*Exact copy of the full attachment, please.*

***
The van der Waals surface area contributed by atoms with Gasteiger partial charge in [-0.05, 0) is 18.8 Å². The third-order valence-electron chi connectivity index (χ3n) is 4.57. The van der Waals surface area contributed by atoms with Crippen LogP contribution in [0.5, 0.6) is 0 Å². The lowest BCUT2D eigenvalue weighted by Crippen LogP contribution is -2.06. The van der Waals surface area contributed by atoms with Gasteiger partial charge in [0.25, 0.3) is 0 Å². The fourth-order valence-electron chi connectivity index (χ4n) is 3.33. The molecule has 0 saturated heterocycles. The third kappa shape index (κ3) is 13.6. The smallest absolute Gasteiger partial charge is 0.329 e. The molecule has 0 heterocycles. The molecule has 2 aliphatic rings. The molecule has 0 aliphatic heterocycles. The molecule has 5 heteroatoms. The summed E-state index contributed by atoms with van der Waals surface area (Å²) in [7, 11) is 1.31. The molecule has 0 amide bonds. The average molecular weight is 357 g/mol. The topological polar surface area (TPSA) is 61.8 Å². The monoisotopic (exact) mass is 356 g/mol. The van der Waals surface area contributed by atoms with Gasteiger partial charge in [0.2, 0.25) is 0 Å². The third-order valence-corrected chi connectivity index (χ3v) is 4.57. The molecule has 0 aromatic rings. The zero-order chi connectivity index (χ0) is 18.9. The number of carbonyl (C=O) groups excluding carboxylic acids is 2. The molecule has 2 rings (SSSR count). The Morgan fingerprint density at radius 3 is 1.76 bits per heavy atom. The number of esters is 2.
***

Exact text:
The van der Waals surface area contributed by atoms with Gasteiger partial charge in [-0.05, 0) is 18.8 Å². The third-order valence-electron chi connectivity index (χ3n) is 4.57. The van der Waals surface area contributed by atoms with Crippen LogP contribution in [0.5, 0.6) is 0 Å². The lowest BCUT2D eigenvalue weighted by Crippen LogP contribution is -2.06. The van der Waals surface area contributed by atoms with Gasteiger partial charge in [0.25, 0.3) is 0 Å². The fourth-order valence-electron chi connectivity index (χ4n) is 3.33. The molecule has 0 saturated heterocycles. The third kappa shape index (κ3) is 13.6. The smallest absolute Gasteiger partial charge is 0.329 e. The molecule has 0 heterocycles. The molecule has 2 aliphatic rings. The molecule has 0 aliphatic heterocycles. The molecule has 5 heteroatoms. The summed E-state index contributed by atoms with van der Waals surface area (Å²) in [7, 11) is 1.31. The molecule has 0 amide bonds. The average molecular weight is 357 g/mol. The topological polar surface area (TPSA) is 61.8 Å². The monoisotopic (exact) mass is 356 g/mol. The van der Waals surface area contributed by atoms with Gasteiger partial charge in [0.2, 0.25) is 0 Å². The third-order valence-corrected chi connectivity index (χ3v) is 4.57. The molecule has 0 aromatic rings. The zero-order chi connectivity index (χ0) is 18.9. The number of carbonyl (C=O) groups excluding carboxylic acids is 2. The molecule has 2 rings (SSSR count). The Morgan fingerprint density at radius 3 is 1.76 bits per heavy atom. The number of esters is 2.